San Francisco disc jockey Tom Donahue (one of KYA's top personalities at the time) joined fellow deejay Bob Mitchell (real name: Michael Guerra, Jr.) and started Autumn Records in the summer of 1963. The first release was "Let's Surf Again," an unnecessary cover by Freeman of a head-scratching remake Checker had done of his hit "Let's Twist Again." It was a dubious beginning for what would soon become one of the more intriguing independent record labels of the 1960s. Donahue hired another deejay, Sylvester Stewart (the future-famous Sly Stone), as a staff producer. The second Autumn disc, also by Bobby, came almost a year later; "C'mon and Swim," written by Sly and Donahue (using his birth name, Thomas Coman), caught on when Bobby demonstrated the arm-paddling movements on several TV dance shows. The song took off much like "Do You Want to Dance" had six years earlier, spending most of August and September '64 in the top ten, reviving Freeman's career in the process. He toured with Dick Clark's Caravan of Stars at the same time the single was peaking.

A follow-up, "S-W-I-M" (also penned by Sly and Tom), would seem a risky choice, but the record landed mid-chart during the fall (and was reprised by Sly with his own similar effort, "I Just Learned How to Swim," credited to Sylvester Stewart, the third Autumn single). King Records owner Syd Nathan, who'd been sitting on more than a dozen of Bobby's 1960 masters for a few years, released three singles in '64 and '65. There were follow-ups on Autumn including "I'll Never Fall in Love Again," a Sly song that suggested a newer, more soulful turn for Freeman. Autumn had a strong presence in 1965, leading the Bay Area charge with four hits by The Beau Brummels and notable rock singles by The Mojo Men, The Vejtables and others, but by early '66 the pressures of running an indy label resulted in its closure. In the summer of 1967, Donahue made a historic move when he reprogrammed KMPX-FM 107 (actually 106.9) as the first free-form, "underground" rock station, beginning a major movement that impacted every radio market as the '60s and '70s progressed.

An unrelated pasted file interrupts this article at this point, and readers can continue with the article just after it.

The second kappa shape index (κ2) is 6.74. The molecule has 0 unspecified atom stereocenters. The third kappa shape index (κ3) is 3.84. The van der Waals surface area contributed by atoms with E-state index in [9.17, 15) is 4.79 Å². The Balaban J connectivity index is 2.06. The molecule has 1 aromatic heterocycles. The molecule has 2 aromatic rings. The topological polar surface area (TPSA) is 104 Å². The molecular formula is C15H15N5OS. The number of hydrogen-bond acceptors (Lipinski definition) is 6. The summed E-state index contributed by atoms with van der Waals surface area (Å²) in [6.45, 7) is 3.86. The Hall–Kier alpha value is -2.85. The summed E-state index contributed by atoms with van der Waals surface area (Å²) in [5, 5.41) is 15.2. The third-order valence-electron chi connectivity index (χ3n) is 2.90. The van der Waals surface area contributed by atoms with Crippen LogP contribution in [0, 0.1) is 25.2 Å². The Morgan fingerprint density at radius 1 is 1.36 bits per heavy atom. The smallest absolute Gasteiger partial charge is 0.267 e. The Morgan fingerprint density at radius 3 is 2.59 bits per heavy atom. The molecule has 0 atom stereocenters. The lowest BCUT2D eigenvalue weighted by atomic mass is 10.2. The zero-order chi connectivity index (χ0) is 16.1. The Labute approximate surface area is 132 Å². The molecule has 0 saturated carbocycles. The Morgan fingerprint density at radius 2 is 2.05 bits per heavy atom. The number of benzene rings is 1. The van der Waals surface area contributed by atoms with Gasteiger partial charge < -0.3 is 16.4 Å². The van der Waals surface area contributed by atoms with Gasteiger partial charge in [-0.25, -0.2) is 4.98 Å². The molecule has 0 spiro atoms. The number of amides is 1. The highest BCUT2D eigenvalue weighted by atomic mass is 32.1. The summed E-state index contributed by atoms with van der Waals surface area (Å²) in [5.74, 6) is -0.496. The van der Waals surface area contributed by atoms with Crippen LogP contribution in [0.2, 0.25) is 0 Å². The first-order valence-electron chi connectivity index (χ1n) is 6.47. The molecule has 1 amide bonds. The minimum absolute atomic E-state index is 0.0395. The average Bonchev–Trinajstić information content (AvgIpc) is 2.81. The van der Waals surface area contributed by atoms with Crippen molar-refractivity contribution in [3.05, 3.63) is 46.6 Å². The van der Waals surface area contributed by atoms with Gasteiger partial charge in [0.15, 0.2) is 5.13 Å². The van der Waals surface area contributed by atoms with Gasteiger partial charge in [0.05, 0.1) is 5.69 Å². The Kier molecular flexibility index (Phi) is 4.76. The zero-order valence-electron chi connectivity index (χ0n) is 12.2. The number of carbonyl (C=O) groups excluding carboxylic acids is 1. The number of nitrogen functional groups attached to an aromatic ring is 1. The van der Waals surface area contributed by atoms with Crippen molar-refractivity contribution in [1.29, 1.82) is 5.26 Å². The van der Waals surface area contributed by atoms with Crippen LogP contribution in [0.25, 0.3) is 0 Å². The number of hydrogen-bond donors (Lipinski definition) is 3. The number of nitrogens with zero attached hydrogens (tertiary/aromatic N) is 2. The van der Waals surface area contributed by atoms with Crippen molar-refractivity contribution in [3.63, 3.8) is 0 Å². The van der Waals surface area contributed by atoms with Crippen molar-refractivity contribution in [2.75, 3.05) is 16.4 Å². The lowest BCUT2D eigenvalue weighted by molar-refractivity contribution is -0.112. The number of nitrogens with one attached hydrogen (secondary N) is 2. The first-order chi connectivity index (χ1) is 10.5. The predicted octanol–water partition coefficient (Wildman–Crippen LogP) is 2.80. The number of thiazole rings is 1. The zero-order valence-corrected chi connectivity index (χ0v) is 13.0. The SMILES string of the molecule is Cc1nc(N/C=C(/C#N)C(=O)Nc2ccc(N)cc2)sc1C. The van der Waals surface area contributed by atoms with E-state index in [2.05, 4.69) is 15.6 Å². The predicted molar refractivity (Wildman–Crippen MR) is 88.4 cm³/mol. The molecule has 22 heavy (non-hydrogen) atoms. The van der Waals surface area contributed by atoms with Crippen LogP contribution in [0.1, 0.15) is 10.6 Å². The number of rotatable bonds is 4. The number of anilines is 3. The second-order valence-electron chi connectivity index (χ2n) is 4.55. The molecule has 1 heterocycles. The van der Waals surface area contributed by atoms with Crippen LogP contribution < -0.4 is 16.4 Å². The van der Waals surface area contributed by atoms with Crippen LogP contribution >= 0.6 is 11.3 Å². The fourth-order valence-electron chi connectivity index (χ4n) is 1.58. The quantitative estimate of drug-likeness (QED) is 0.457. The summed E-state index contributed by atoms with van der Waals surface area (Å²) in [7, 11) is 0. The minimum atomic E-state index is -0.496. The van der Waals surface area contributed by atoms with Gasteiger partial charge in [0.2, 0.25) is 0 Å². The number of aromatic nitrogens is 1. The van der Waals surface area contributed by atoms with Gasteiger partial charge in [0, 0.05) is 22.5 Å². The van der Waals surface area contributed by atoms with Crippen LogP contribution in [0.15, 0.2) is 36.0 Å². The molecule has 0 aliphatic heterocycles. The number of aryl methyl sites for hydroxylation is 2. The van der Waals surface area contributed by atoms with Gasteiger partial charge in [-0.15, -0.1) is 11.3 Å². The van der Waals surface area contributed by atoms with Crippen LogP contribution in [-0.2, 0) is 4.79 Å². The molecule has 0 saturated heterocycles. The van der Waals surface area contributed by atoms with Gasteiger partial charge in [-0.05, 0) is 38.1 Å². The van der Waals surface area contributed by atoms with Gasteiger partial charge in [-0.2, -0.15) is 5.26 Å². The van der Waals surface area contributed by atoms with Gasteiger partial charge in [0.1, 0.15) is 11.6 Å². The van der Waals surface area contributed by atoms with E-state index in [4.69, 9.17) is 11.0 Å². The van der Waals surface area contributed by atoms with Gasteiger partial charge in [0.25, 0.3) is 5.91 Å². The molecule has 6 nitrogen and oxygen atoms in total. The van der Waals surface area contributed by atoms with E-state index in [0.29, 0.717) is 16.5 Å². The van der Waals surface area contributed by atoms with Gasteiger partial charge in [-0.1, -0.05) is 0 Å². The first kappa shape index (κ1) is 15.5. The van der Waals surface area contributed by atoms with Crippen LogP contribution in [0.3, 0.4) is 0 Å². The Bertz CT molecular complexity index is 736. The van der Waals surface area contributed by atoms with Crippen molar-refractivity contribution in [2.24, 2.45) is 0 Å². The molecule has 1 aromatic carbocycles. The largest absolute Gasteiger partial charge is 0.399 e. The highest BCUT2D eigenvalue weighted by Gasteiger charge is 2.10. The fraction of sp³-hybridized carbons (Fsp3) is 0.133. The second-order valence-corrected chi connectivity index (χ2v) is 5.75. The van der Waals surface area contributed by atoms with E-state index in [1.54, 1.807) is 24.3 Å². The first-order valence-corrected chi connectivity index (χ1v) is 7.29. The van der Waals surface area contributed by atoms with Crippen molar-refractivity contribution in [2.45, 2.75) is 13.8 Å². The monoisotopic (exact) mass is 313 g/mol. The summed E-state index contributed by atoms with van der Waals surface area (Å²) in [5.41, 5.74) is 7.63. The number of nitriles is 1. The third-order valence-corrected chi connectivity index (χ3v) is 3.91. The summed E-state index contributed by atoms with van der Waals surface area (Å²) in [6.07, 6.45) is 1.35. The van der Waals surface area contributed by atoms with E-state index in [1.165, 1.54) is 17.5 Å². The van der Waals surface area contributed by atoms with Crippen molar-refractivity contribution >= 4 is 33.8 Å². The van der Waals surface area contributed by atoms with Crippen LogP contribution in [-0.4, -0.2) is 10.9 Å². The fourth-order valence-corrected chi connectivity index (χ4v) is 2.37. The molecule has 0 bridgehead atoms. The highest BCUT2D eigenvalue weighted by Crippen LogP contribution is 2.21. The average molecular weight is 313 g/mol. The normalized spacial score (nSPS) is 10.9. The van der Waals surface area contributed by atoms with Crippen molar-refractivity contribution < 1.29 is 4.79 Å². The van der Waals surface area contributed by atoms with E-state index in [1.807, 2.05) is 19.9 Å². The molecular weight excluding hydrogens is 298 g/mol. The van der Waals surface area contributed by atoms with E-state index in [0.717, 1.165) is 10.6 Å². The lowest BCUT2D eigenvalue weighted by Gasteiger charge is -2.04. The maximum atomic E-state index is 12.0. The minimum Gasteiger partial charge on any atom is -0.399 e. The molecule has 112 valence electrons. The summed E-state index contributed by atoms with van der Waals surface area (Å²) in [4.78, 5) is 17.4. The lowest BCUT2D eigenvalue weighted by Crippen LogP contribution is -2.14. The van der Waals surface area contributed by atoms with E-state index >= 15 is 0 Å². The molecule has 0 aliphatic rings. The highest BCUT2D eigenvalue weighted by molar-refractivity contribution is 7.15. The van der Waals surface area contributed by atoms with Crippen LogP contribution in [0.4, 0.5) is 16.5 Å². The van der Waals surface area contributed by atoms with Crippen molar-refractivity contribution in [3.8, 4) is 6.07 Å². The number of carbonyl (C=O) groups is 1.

Making his own progression in the late '60s and early '70s, Bobby recorded briefly for Loma (a Warner Bros. soul music subsidiary), Double Shot (an L.A. label where his final chart single, "Everybody's Got a Hangup," came about in 1969) and Avco, where he did a takeoff on Isaac Hayes' most famous song; "I'm Shaft (You Ain't Shaft)" was one of two releases credited to R.B. Freeman. Resuming with his own name for the Touch label, "Everything's Love" became his vinyl swan song. He continued performing live for years to come. "Do You Want to Dance" has been his most durable song, recorded by an abundance of artists (often under the title "Do You Wanna Dance"). Cliff Richard, Del Shannon, The Beach Boys, The Mamas and the Papas, Bette Midler, John Lennon and The Ramones rank among the Bobby Freeman fans who have had success with their versions of his first and greatest hit.

- Michael Jack Kirby



Do You Want to Dance (I Do The) Shimmy Shimmy C'mon and Swim